(Trump.news) GOP presidential front-runner Donald Trump said following the sudden death of constitutional originalist Supreme Court Justice Antonin Scalia that he would compile and announce a list of names of people he would consider nominating to replace him, and he has delivered on that promise.
As reported by The Associated Press, the list of potential nominees include:
Steven Colloton of Iowa, Allison Eid of Colorado, and Raymond Gruender of Missouri.
Also on the list are: Thomas Hardiman of Pennsylvania, Raymond Kethledge of Michigan, Joan Larsen of Michigan, Thomas Lee of Utah, William Pryor of Alabama, David Stras of Minnesota, Diane Sykes of Wisconsin and Don Willett of Texas.
The announcement comes as Trump works to heal divisions and bring together a fractious GOP following a rocky, testy nomination process in which he bested 16 other candidates to become the presumptive party nominee.
Trump first said in March that he planned to release the list of five to ten judges in an effort to ease concerns about his conservative credentials, which had come under attack in the heated Republican primary, the AP noted.
“I am going to give a list of either five or ten judges that I will pick, 100 percent pick, that I will put in for nomination. Because some of the people that are against me say: ‘We don’t know if he’s going to pick the right judge. Supposing he picks a liberal judge or supposing he picks a pro-choice judge,'” Trump said at an event in Palm Beach, Florida.
He said his eventual list would include judges “that everybody respects, likes, and totally admires,” who are “great conservative judges, great intellects, the people that you want.”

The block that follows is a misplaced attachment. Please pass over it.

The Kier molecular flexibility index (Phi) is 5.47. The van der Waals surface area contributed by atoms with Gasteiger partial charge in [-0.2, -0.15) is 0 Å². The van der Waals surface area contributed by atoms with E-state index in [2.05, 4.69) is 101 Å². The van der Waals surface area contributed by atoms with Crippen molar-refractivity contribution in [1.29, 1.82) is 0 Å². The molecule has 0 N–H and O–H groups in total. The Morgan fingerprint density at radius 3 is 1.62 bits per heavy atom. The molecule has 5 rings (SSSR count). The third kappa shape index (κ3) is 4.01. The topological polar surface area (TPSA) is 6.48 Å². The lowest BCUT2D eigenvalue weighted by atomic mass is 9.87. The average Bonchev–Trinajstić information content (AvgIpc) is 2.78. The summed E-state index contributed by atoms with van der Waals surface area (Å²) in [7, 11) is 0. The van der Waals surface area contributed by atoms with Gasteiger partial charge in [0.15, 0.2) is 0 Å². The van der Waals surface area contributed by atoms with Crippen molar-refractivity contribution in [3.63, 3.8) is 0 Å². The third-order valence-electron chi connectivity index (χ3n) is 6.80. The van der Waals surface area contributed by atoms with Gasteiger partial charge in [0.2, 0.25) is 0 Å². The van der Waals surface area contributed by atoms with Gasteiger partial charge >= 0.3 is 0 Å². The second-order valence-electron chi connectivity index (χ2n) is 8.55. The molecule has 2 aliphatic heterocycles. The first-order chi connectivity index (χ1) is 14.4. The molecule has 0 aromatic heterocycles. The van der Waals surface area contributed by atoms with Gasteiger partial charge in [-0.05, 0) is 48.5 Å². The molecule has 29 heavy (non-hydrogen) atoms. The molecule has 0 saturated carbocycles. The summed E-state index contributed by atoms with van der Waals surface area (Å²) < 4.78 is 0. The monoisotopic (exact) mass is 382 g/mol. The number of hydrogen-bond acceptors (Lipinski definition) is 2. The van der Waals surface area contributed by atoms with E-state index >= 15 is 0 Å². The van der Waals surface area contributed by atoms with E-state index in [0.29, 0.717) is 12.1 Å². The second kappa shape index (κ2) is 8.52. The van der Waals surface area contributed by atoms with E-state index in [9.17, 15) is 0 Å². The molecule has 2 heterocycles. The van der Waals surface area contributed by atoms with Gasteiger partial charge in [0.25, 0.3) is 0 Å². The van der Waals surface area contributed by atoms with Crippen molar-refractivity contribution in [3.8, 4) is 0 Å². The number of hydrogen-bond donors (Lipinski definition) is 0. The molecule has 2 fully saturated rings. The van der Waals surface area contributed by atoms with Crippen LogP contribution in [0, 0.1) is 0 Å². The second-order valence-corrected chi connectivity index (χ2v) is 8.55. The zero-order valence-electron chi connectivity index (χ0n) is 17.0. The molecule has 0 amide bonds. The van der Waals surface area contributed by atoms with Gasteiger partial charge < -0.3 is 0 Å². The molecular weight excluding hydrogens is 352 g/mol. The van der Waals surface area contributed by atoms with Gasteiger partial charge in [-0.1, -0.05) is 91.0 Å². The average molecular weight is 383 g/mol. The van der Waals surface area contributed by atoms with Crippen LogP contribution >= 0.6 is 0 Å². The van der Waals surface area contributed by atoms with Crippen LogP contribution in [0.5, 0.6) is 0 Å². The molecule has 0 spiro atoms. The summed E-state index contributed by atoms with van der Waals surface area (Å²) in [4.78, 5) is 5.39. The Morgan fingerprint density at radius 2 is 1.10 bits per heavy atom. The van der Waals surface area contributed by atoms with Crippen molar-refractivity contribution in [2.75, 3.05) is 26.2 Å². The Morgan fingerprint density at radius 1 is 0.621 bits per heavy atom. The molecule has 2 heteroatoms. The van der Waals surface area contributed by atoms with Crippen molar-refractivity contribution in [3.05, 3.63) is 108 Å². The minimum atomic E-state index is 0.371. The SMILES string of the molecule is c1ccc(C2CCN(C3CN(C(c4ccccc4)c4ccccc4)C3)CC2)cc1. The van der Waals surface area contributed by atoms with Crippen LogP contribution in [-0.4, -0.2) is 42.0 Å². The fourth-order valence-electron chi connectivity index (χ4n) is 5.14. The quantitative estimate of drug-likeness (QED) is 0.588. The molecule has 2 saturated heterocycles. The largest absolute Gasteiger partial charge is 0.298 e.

Trump had also said he would like to appoint judges in the mold of an originalist as Scalia, who died in February. Originalist justices tend to rule on cases based on the founding fathers’ original intent when they wrote the Constitution.
In the statement, he described Scalia as “a remarkable person and a brilliant Supreme Court Justice.”
“His career was defined by his reverence for the Constitution and his legacy of protecting Americans’ most cherished freedoms,” he added. “He was a justice who did not believe in legislating from the bench and he is a person whom I held in the highest regard and will always greatly respect his intelligence and conviction to uphold the Constitution of our country.”
In a statement, Trump said the list “is representative of the kind of constitutional principles I value” and said that, as president, he would use it “as a guide to nominate our next United States Supreme Court Justices,” the AP noted.
His campaign said that his list was compiled “first and foremost, based on constitutional principles, with input from highly respected conservatives and Republican Party leadership.”
Many in the Republican rank-and-file as well as the governing establishment have regularly noted that the next president may have the opportunity to fill as many as three Supreme Court vacancies as aging jurists retire. They say a Clinton presidency would be disastrous because she is likely to nominate candidates who are just as activist and liberal as those Obama has named. So Trump’s early release of nominees is seen as a way of calming fears that he might do the same.
Political watchers say the next few years could see justices nominated and appointed that would shape the high court for a least a generation. Advocates for gun rights, free speech, states rights, and privacy all have said a liberal Supreme Court would allow those rights, and others, to be eroded, while the power of the federal government, via the bureaucracy, would be enhanced.